Suffer the Children
There is a group of celebrities who grace our television screens and divide the Christian community. The world looks on, often wondering how it is that they keep on doing what they do and how people get sucked into what they do. Many people wonder why the voice in the Christian community isn’t stronger against these celebrities, why we often let them get away with what they do.
Suffer the Children is an 83 minute look into these celebrities, what they do, why people follow them and what affect they have on peoples lives.
The group is Word of Faith tele-evangelists. Those not familiar with the title Word of Faith will more likely recognise them as preachers of the prosperity doctrine.
I began watching the documentary thinking it was just going to be another piece simply exposing the extravagance of these people without doing justice to the broader Christian message. Such expositions frustrate me because they often leave the viewer with a bad taste in their mouth when it comes to the Christian faith, of which, these preachers are poor examples, if they are an example of it at all. I was pleasantly surprised.
The film exposes these people for what they are, false prophets pursuing their own gain; charlatans deceiving people and leaving abused, broken lives in their wake. It’s a harsh reality, but it’s a reality that many Christians need to wake up to and speak out against. Too often we remain quiet about these people who often provoke silent misgivings within us, because we don’t want to upset people’s faith and we don’t want to speak out against others who we think may very well be part of the Christian family. Often we want to avoid conflict and not upset the ‘apple cart’. In not speaking out, these people continue doing what they do and more lives are destroyed because of it and we betray the tradition of vocal action in the face of injustice that stands as the foundation of much of our Christian heritage. As an evangelical, where would I be if the likes of Martin Luther, John Wesley, William Wilberforce and many others, had remained silent in the faces of the abuses they saw.
This film allows us to see how the tele-evangelists are perverting the Gospel of Jesus Christ, by going beyond just exposing their practices, into contrasting it with ideas, thoughts and practices that certainly better reflect the person of Jesus. One cannot walk away from this documentary thinking these people are faithfully representing the person and Gospel of Jesus Christ.
The documentary itself clearly lacks the experience of well seasoned documentary makers and the huge budgets that many documentaries seem to have now, but that almost serves it better, as a large budget production would almost be anathema to what it’s trying to say. There has been an attempt to try and inject humour to add some comic relief to what is a very serious and very deep topic and at times it serves the documentary well by explaining some concepts using basic animation in a simple linear fashion that makes them more accessible and more palatable for the audience. Other times the attempt at humour only cheapens the debate.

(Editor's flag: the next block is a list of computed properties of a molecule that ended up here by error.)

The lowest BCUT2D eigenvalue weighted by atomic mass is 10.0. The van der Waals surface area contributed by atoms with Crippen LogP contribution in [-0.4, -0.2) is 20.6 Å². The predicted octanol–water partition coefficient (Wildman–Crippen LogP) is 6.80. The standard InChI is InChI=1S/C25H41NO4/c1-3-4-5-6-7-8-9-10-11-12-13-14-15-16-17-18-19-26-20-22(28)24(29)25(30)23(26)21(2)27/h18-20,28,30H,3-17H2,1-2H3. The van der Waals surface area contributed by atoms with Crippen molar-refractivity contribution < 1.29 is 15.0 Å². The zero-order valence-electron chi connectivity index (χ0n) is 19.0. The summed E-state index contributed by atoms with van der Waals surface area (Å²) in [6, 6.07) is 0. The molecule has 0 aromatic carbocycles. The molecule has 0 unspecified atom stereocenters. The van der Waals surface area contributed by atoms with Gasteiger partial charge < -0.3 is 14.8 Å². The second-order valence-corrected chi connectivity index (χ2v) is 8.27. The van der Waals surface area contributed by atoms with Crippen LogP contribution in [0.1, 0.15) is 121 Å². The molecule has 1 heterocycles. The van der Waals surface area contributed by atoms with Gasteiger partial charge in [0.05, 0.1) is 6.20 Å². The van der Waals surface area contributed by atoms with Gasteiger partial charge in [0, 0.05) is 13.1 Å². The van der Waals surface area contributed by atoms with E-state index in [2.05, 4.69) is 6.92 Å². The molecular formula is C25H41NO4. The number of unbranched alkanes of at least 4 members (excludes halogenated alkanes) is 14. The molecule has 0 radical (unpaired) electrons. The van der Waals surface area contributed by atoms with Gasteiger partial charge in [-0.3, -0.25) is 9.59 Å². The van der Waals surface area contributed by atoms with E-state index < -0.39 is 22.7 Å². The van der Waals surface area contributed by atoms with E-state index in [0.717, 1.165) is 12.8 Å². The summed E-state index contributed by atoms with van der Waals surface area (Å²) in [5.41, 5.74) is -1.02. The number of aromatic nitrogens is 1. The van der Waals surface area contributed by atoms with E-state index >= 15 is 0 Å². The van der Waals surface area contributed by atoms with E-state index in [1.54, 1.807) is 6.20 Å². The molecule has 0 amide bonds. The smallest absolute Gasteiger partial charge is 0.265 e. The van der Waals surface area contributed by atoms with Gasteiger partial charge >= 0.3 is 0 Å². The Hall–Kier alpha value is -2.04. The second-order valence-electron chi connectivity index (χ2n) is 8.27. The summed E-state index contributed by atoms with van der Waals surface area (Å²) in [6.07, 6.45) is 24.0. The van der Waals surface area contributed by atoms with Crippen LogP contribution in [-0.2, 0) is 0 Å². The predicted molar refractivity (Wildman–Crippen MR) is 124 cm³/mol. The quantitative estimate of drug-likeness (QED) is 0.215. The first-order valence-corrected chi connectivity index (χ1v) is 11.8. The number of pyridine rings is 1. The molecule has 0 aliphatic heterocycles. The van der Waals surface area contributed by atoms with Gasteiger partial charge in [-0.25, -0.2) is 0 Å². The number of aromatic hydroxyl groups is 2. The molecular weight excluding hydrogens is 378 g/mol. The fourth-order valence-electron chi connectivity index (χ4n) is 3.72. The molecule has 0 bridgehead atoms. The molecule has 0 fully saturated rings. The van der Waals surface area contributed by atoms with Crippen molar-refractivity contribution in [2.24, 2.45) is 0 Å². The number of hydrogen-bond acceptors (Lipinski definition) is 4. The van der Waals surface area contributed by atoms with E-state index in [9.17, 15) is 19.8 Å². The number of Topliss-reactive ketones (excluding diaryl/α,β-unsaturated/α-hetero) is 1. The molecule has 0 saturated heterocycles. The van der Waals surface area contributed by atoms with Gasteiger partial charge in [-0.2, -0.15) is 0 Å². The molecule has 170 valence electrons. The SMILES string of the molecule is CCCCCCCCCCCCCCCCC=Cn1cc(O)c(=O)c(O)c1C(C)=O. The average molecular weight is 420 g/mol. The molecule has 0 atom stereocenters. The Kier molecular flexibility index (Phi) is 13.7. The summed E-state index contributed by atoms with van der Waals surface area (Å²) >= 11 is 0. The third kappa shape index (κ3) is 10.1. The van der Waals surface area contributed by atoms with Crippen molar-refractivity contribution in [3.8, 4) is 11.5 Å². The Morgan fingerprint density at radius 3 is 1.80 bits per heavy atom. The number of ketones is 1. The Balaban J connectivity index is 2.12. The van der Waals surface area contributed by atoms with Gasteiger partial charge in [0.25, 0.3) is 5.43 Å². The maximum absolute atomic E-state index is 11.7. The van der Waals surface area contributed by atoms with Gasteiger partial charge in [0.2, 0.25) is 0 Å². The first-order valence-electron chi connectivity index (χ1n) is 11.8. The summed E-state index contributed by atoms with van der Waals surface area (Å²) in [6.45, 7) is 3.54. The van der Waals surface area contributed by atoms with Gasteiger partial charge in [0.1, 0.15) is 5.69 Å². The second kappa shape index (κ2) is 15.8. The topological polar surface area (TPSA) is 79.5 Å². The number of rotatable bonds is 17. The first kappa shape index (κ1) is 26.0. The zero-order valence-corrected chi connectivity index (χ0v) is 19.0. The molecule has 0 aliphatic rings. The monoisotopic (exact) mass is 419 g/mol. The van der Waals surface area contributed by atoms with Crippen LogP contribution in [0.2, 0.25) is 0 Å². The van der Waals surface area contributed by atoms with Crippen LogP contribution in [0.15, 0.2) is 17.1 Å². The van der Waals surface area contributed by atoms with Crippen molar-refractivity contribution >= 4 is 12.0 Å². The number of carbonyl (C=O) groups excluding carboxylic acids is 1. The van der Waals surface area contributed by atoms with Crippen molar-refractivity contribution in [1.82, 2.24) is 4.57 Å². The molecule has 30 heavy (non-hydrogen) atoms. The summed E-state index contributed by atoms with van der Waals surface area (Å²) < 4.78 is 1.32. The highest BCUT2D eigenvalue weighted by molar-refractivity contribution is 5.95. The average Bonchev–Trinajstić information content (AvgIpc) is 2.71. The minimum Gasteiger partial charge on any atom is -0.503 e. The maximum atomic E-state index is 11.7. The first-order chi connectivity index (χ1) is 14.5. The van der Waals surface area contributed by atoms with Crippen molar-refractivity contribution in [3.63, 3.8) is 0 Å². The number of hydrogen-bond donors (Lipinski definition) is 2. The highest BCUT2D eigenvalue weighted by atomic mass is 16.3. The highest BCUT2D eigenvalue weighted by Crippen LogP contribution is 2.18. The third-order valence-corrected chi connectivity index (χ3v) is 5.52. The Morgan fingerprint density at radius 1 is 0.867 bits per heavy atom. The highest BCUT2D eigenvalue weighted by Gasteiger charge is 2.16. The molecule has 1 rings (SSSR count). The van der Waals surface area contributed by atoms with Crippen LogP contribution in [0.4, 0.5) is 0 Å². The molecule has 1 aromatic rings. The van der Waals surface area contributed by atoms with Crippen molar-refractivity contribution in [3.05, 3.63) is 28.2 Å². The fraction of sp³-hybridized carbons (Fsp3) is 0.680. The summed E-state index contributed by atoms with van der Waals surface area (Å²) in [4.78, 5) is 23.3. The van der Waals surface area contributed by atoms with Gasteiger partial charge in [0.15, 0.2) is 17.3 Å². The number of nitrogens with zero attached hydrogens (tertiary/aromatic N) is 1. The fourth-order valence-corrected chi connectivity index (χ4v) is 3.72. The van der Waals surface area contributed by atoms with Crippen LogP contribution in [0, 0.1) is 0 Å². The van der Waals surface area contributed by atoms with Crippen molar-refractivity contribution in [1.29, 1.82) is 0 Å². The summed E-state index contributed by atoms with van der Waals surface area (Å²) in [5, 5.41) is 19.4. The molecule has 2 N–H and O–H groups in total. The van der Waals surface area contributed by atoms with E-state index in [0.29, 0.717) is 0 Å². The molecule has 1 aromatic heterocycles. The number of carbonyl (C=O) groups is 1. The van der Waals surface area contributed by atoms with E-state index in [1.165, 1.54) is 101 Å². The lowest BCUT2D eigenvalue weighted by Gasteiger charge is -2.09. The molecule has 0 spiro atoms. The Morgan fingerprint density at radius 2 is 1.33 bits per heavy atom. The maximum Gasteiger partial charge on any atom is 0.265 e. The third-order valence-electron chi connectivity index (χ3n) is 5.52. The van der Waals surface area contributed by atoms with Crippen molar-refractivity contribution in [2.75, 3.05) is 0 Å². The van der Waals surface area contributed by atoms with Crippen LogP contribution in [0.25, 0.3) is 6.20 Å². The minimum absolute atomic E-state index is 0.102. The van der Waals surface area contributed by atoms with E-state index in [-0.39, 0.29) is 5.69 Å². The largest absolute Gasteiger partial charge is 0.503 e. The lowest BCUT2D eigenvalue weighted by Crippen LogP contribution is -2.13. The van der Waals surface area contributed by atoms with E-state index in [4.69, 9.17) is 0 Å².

I question the use of stand-up comedians who mock a couple of the tele-evangelists, and there is a piece in the film that uses a mock boxing match to try and show conflicting thoughts around different selected verses in the Bible. That part was done poorly and didn’t even come close to representing the tension around different sections of scripture.
Actual television footage is used effectively to demonstrate the actual words and teachings of these preachers. Clearly work was done to get the relevant footage. Thus it is not simply hearsay.
By far the most powerful part of the film is towards the end. The main personality used to represent the Christian side opposed to the Word of Faith preachers is a man called Justin Peters. Justin works as a travelling evangelist (who travels economy class whenever he flies, as opposed to using privately owned multi-million dollar jets) and has cerebral palsy. Justin does a great job of explaining how his condition has been a blessing in his life. Another man with a debilitating illness is shown on stage with the men of another TV show talking about how God has blessed his life through his illness and how in his condition he can praise God. This is powerfully contrasted with prosperity teachers who would call this blasphemous.
There is a clear bias from the outset of the film, but I would say it is a well founded one. By far the strength of the film is the contrast between what the prosperity preachers teach and what has been accepted for the past 2000 years amongst the majority of the Christian Church.
As a Minister and a Christian working in Christian media, I would state that this is a must see for all Christians. Hopefully it will make many of us wake up and realise that maybe, just maybe we need to stop fearing conflict and for the good of those whose lives have been and will be abused and ripped apart by these people who falsely represent the Gospel of our Lord and Saviour, Jesus Christ, maybe we need to turn that apple cart upside down.
Reviewed by: Frank Ritchie
Written and Directed by: Trevor Glass
Length: 78 mins